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Equations and Identities

- Calculus
- Absolute Maxima and Minima
- Absolute and Conditional Convergence
- Accumulation Function
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- Algebraic Functions
- Alternating Series
- Antiderivatives
- Application of Derivatives
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- Candidate Test
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- Cost and Revenue
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- Determining Volumes by Slicing
- Direction Fields
- Disk Method
- Divergence Test
- Eliminating the Parameter
- Euler's Method
- Evaluating a Definite Integral
- Evaluation Theorem
- Exponential Functions
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- First Derivative Test
- Function Transformations
- General Solution of Differential Equation
- Geometric Series
- Growth Rate of Functions
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- Integral Test
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- Mechanics Maths
- Acceleration and Time
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- Assumptions
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- Coefficient of Friction
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- Projectiles
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- Statics and Dynamics
- Tension in Strings
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- Probability and Statistics
- Bar Graphs
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- Continuous and Discrete Data
- Frequency, Frequency Tables and Levels of Measurement
- Independent Events Probability
- Line Graphs
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- Quartiles and Interquartile Range
- Systematic Listing
- Pure Maths
- ASA Theorem
- Absolute Value Equations and Inequalities
- Addition and Subtraction of Rational Expressions
- Addition, Subtraction, Multiplication and Division
- Algebra
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- Analyzing Graphs of Polynomials
- Angle Measure
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- Approximation and Estimation
- Area and Circumference of a Circle
- Area and Perimeter of Quadrilaterals
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- Arithmetic Sequences
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- Binomial Expansion
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- Combination of Functions
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- Fractions and Factors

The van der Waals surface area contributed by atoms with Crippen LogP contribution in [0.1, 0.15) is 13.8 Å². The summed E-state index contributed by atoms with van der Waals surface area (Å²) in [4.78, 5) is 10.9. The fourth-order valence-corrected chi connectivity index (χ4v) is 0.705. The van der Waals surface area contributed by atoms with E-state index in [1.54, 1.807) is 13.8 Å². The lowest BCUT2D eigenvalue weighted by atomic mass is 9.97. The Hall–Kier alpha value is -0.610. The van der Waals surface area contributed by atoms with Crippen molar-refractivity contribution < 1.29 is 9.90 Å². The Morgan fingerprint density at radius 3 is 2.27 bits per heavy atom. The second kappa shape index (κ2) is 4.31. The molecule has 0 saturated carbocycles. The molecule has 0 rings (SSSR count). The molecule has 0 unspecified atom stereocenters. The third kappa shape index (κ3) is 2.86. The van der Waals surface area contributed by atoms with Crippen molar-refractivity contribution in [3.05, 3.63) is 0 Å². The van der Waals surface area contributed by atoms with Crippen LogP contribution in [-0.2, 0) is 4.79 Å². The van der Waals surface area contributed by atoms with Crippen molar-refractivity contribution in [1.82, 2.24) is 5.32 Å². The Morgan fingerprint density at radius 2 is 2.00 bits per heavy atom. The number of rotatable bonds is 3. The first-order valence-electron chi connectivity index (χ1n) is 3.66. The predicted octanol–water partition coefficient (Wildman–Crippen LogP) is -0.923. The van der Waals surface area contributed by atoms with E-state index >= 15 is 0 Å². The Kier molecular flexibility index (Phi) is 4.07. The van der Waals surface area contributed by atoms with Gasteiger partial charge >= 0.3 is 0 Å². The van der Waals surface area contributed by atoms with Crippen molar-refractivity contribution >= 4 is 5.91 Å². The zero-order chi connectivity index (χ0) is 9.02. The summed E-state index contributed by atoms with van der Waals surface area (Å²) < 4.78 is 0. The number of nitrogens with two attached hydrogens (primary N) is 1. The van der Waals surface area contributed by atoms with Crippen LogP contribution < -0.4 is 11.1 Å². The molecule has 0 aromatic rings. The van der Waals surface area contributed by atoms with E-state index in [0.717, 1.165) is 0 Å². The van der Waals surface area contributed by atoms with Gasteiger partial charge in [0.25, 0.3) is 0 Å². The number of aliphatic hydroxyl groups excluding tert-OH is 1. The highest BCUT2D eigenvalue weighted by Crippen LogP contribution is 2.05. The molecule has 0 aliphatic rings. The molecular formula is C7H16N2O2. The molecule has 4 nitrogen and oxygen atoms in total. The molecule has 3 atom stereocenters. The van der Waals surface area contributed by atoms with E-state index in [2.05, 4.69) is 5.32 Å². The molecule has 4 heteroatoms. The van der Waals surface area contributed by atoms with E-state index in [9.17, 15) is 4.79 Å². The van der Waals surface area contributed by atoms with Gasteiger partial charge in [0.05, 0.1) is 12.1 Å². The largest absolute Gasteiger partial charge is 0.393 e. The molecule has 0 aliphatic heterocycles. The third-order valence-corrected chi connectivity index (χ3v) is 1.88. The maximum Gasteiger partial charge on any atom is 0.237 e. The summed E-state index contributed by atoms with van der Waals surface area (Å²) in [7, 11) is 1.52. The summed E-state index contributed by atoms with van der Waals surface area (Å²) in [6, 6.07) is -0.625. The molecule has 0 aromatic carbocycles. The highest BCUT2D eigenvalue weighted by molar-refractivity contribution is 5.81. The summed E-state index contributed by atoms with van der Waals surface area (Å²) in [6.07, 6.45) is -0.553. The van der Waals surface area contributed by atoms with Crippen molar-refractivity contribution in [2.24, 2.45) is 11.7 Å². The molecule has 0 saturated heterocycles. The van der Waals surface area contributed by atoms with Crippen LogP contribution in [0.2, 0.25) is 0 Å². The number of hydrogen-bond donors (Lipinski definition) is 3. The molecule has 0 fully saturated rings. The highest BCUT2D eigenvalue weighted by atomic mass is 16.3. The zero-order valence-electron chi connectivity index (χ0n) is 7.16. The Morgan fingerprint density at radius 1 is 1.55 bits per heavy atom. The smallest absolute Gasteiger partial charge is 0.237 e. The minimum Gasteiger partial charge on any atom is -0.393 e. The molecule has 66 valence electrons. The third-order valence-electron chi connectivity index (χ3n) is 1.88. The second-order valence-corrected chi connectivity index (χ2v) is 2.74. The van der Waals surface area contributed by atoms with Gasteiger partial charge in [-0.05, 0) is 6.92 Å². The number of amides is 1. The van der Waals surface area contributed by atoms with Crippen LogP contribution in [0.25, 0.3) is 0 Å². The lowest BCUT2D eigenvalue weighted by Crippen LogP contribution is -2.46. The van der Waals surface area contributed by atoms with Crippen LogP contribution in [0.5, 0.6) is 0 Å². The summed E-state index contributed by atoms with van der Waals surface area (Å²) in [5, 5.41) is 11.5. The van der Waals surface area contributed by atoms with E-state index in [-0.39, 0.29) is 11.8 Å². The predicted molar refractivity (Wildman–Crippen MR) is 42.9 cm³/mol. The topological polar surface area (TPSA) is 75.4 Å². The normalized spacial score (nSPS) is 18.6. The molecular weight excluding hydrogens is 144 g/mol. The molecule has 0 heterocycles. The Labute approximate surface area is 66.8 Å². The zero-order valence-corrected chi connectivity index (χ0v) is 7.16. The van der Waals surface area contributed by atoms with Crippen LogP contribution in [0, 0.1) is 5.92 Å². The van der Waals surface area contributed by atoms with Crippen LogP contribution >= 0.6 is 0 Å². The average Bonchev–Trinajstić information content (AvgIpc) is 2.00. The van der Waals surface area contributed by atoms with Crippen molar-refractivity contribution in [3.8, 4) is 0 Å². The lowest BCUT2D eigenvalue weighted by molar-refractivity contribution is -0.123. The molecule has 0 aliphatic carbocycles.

- Fractions in Expressions and Equations
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- Function Basics
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- Functions
- Fundamental Counting Principle
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- Generating Terms of a Sequence
- Geometric Sequence
- Gradient and Intercept
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- Graphing Rational Functions
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- Graphs
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- Graphs of Common Functions
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- Greatest Common Divisor
- Growth and Decay
- Growth of Functions
- Highest Common Factor
- Hyperbolas
- Imaginary Unit and Polar Bijection
- Implicit differentiation
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- Inequalities Maths
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- Integers
- Integrating Polynomials
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- Interest
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- Iterative Methods
- Law of Cosines in Algebra
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- Laws of Logs
- Limits of Accuracy
- Linear Expressions
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- Location of Roots
- Logarithm Base
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- Math formula
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- Modulus Functions
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- Natural Logarithm
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- Notation
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- Number Line
- Number Systems
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- Odd functions
- Open Sentences and Identities
- Operation with Complex Numbers
- Operations with Decimals
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- Parametric Equations
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- Percentage
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- Permutations and Combinations
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- Quotient Rule
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- Similar Triangles
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- Confidence Interval for Population Mean